Maybe it’s the mist that rolls in off the Atlantic. Or the mystery of what lurks in the vastness of the Great North Woods. Whatever it is, Maine can be a truly creepy place. With Stephen King counting himself as one of Maine’s natives sons, it’s no wonder we have a reputation for horror. And while we can confidently say that Pennywise the Clown is not skulking through our sewers, the fact remains: sometimes truth actually is stranger than fiction.
We’ve taken it upon ourselves to be your Tour Guide of Terror, planning a full-day road trip through some of Maine’s creepiest locales – from Down East to the edge of Aroostook. You can find the Google Map
right here, which you can use to plan your own trip… if you dare.
1. Colonel Buck's Cursed Tomb, Bucksport
This bucolic setting is home to an ugly curse. Legend has it that Colonel Buck condemned a so-called "witch" to burn at the stake - an ordeal which only her leg survived. So a curse was called down upon Buck by the poor victim's deformed son, who proclaimed that Buck's tomb would bear the mark of the witch's foot for all eternity. And so it does. Buck's heirs twice tried replacing the tombstone to rid it of the accursed stain, but to no avail. It just keeps coming back.
2. Fort Knox, Prospect, ME
On the western bank of the Penobscot River lies Fort Knox, built between 1844 and 1869. While it never saw battle, it is said that the ghosts of many Maine soldiers still roam its dark granite tunnels. And if you're still skeptical: in 2011, SyFy's "Ghost Hunters" crew visited Fort Knox for one of their paranormal investigations and concluded that, yes, the fort is very, very haunted.
3. Al Brady Death Marker, Bangor
Central Street in downtown Bangor was the scene of the bloodiest shoot-out in Maine history. The year was 1937. The man was Al Brady, FBI's public enemy #1. In just four years, Brady and his gang committed over 200 robberies, countless assaults and four murders. It all ended in Bangor, where federal agents tracked the gang and gunned down every last one as the horrified citizens of Bangor looked on. Today, an etched stone marks the spot of the massacre.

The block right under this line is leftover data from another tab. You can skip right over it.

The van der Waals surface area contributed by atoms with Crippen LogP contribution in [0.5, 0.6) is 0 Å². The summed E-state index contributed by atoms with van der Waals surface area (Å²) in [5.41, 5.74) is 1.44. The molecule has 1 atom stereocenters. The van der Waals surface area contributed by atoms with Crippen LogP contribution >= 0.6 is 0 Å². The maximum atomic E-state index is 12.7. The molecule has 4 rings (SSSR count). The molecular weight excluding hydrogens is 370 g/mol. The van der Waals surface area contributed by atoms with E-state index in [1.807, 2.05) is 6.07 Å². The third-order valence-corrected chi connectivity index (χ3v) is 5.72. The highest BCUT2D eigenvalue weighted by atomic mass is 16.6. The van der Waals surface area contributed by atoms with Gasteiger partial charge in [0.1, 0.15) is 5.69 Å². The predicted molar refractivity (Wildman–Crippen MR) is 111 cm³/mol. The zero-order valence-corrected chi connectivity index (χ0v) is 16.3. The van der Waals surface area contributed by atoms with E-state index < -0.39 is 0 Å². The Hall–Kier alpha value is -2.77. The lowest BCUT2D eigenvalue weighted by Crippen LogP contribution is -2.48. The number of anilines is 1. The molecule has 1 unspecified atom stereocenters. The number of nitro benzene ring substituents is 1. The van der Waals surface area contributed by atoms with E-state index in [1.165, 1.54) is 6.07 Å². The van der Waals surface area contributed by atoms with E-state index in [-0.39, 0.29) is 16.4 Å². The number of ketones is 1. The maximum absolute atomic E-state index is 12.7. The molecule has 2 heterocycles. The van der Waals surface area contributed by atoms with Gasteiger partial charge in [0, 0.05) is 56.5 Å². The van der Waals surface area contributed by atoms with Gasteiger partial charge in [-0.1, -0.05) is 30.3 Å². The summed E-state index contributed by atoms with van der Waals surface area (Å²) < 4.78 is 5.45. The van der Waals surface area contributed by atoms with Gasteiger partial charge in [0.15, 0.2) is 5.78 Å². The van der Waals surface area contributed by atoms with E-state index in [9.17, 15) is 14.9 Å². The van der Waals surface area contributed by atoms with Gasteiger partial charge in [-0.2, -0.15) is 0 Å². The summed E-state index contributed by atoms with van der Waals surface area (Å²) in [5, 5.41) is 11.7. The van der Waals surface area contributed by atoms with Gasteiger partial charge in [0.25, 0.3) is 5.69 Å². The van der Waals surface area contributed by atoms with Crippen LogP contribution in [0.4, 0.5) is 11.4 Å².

4. Mount Hope Cemetery, Bangor
While you're in Bangor, a stop at Mount Hope Cemetery is essential. Not only because it's one of the most beautiful cemeteries we've ever seen, but because it's one of the filming locations for Stephen King's "Pet Sematary" - among the scariest movies ever made. Oh, and remember Al Brady from Central Street? He's buried here, too. Could he still be roaming the grounds?
5. The Bangor Opera House
Now home to the Penobscot Theatre Company, this building plays host to audiences both alive and dead. Theatergoers and performers have reported sightings of two firefighters who were crushed by a brick wall and killed during a devastating 1914 blaze. Here's hoping they have the best seats in the house.
6. Stephen King House, Bangor
No trip to Bangor is complete without a trip past Stephen King's house. He's the Master of Horror for a reason and his abode does not disappoint. From the Gothic facade to the wrought-iron spiderweb gate adorned with little creatures, everything here screams scary - and so will you.
7. Katahdin Iron Works State Park
There are no spooks (that we know of) wandering the grounds of the old Katahdin Iron Works, but there's something inherently creepy about the 170-year-old kiln and blast furnace that remain on this secluded historic site, once home to 200 workers - now dead quiet.
8. The White Lady of Brownville Road, Maine Route 11
It should be getting dark out now, which is all the better for our haunted home stretch. As you cross the "Green Bridge" just west of Millinocket, you might be greeted by a ghostly woman all dressed in white. Legend has it that 50 years ago, the car of a newlywed couple swerved off the road into an embankment. The husband went to find help and when he returned, his young wife was gone. She still roams this lonely stretch of road, searching for her lost love. Yikes.
9. Route 2A, Haynesville Woods
"It's a stretch of road up north in Maine / That's never, ever, ever seen a smile / If they buried all the truckers lost in them Woods / There'd be a tombstone every mile."
Those lyrics, by truck driver turned country singer, Dick Curless, are about one of America's most haunted roads - U.S. Route 2A. One of the most treacherous roads in New England, it was once the main thoroughfare for trucks hauling potatoes from The County. Over the years, the road has claimed many lives... and some of its victims have never left. The most chilling story involves a woman begging for help, claiming she and her husband had been in an accident. If you choose to help her, however, you’re overcome with a deep, dark feeling and the woman disappears.
10. DINNER TIME! Grammy's Country Inn, Linneus
Drive up the road a bit further and you'll find the perfect place to calm your nerves. Grammy's Country Inn is home to huge portions, great prices and friendly people. They don't call it comfort food for nothing.
And there you have it. We’re so glad you made it through in one piece. Do you have any scary stories to tell?